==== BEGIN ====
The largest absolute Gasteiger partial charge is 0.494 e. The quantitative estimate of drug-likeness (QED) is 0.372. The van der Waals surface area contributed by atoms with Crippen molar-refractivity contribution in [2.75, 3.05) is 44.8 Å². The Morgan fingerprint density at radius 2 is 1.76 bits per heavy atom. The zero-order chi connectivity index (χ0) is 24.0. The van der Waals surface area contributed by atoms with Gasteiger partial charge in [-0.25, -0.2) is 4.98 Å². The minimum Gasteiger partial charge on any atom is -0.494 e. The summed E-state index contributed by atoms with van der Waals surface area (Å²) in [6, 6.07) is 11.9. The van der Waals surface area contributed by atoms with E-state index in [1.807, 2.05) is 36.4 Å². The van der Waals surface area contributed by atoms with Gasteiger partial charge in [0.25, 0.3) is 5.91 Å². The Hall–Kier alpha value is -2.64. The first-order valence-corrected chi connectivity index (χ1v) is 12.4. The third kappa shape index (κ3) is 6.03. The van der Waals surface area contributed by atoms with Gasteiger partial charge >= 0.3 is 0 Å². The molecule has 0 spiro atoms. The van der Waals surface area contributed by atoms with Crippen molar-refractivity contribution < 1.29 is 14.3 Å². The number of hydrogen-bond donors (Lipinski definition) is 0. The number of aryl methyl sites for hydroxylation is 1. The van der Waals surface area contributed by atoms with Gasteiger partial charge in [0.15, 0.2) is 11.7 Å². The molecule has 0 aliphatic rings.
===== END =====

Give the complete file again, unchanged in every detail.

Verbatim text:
The largest absolute Gasteiger partial charge is 0.494 e. The quantitative estimate of drug-likeness (QED) is 0.372. The van der Waals surface area contributed by atoms with Crippen molar-refractivity contribution in [2.75, 3.05) is 44.8 Å². The Morgan fingerprint density at radius 2 is 1.76 bits per heavy atom. The zero-order chi connectivity index (χ0) is 24.0. The van der Waals surface area contributed by atoms with Gasteiger partial charge in [-0.25, -0.2) is 4.98 Å². The minimum Gasteiger partial charge on any atom is -0.494 e. The summed E-state index contributed by atoms with van der Waals surface area (Å²) in [6, 6.07) is 11.9. The van der Waals surface area contributed by atoms with E-state index in [1.807, 2.05) is 36.4 Å². The van der Waals surface area contributed by atoms with Gasteiger partial charge in [0.25, 0.3) is 5.91 Å². The Hall–Kier alpha value is -2.64. The first-order valence-corrected chi connectivity index (χ1v) is 12.4. The third kappa shape index (κ3) is 6.03. The van der Waals surface area contributed by atoms with Gasteiger partial charge >= 0.3 is 0 Å². The molecule has 0 spiro atoms. The van der Waals surface area contributed by atoms with Crippen molar-refractivity contribution < 1.29 is 14.3 Å². The number of hydrogen-bond donors (Lipinski definition) is 0. The number of aryl methyl sites for hydroxylation is 1. The van der Waals surface area contributed by atoms with Gasteiger partial charge in [0.15, 0.2) is 11.7 Å². The molecule has 0 aliphatic rings.